Accordingly, in the ordination a copy of the scriptures is given to new ministers immediately after hands are laid upon them (to bishops and priests, a Bible, to deacons a New Testament).
It is not an accident that the office of deacon is first in the Ordinal, nor is it inconsequential that all priests and bishops must first be made deacons before they may proceed to the other orders. Deacon is but the English form (that is, the transliteration, rather than the translation) of the Greek word διάκονος (diakonos), a common word meaning minister or servant. This word, therefore, properly represents all Christian ministry. The Lord said,
Ye know that the princes of the Gentiles exercise dominion over them, and they that are great exercise authority upon them. But it shall not be so among you: but whosoever will be great among you, let him be your minister; And whosoever will be chief among you, let him be your servant: Even as the Son of man came not to be ministered unto, but to minister, and to give his life a ransom for many. (Matthew 20.25-28)
Jesus himself then identifies his role as that of a deacon, a servant; as Bishop Edward Reynolds says “the Lord of all, whom the angels worship, ‘took upon him the form of a servant’ (Phil. 2. 7).” Moreover, the word translated “minister” here in the 1611 Authorized Version is διάκονος, but the word translated “servant” is δοῦλος (doulos), which means slave. The Apostle Paul often introduces himself with this word in his letters, as in Romans 1.1. Bishop Reynolds observes:
Servants then we are; and accordingly must, in humiliation, in meekness, in condescension, stoop to men of the lowest degree. The very angels of heaven do so; they are λειτουργικα πνεύματα, ‘ministering spirits’ (Heb. 1. 14).
Minister (or servant) refers first to all Christian people, in that they are subject to the Lord Jesus, called to show forth his praise “not only with our lips but in our lives,” and “to do all such good works as he has prepared for us to walk in.” Second, it refers to all those ordained or set apart by the Church for a special role and office. It is perhaps the most apt general term for all ordained offices in the Church, for (as we just observed) with this term Jesus and his Apostles characterized their own work. Finally, the word has a particular association with the office of deacon, as a very common English translation of the Greek διάκονος.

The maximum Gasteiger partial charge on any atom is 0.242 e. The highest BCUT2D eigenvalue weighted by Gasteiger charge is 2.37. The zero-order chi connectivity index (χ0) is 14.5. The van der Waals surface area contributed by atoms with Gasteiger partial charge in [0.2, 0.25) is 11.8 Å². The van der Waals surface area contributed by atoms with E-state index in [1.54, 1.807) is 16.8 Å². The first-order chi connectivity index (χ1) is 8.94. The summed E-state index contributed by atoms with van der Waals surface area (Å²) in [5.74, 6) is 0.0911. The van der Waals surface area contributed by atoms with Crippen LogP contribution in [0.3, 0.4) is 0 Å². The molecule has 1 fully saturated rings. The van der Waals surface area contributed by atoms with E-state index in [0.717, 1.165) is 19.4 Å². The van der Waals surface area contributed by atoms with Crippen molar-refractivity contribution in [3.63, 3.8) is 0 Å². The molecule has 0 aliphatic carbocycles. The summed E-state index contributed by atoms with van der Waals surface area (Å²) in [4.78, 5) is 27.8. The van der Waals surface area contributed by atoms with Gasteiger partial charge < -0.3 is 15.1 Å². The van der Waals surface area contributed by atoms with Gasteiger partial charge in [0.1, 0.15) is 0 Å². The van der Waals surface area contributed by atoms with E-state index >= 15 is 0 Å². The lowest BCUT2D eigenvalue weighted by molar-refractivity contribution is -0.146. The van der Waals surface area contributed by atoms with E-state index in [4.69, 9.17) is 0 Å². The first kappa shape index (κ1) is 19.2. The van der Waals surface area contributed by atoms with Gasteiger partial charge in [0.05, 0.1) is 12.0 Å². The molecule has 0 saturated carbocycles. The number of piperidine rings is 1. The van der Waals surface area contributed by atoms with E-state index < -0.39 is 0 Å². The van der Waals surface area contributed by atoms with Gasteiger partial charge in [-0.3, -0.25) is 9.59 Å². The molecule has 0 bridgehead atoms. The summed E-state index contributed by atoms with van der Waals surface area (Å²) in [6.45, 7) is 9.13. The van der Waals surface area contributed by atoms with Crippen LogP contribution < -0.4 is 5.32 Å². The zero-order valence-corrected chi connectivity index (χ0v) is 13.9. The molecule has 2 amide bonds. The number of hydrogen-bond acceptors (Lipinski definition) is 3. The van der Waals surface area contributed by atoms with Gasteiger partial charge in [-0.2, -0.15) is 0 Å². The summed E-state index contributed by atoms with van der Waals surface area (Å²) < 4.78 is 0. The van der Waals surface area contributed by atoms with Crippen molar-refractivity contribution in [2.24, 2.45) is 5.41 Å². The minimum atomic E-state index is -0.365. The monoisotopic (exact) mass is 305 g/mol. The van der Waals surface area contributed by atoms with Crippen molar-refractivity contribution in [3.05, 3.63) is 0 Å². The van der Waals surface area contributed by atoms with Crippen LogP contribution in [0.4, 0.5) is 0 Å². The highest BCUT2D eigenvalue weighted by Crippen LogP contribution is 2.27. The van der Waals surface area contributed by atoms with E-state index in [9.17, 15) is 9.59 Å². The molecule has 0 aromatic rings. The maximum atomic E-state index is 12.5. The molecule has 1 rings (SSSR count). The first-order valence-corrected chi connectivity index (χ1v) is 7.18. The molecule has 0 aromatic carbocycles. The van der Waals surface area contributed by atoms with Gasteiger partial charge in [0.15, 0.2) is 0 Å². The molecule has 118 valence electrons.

What is the origin of this particular office? The Ordinal ties it to this story recorded by Luke in his second volume, the Acts of the Apostles:
And in those days, when the number of the disciples was multiplied, there arose a murmuring of the Grecians against the Hebrews, because their widows were neglected in the daily ministration (διακονίᾳ). Then the twelve called the multitude of the disciples unto them, and said, It is not reason that we should leave the word of God, and serve (διακονεῖν) tables. Wherefore, brethren, look ye out among you seven men of honest report, full of the Holy Ghost and wisdom, whom we may appoint over this business. But we will give ourselves continually to prayer, and to the ministry (διακονίᾳ) of the word. And the saying pleased the whole multitude: and they chose Stephen, a man full of faith and of the Holy Ghost, and Philip, and Prochorus, and Nicanor, and Timon, and Parmenas, and Nicolas a proselyte of Antioch: whom they set before the apostles: and when they had prayed, they laid their hands on them. And the word of God increased; and the number of the disciples multiplied in Jerusalem greatly. (Acts 4.1-7)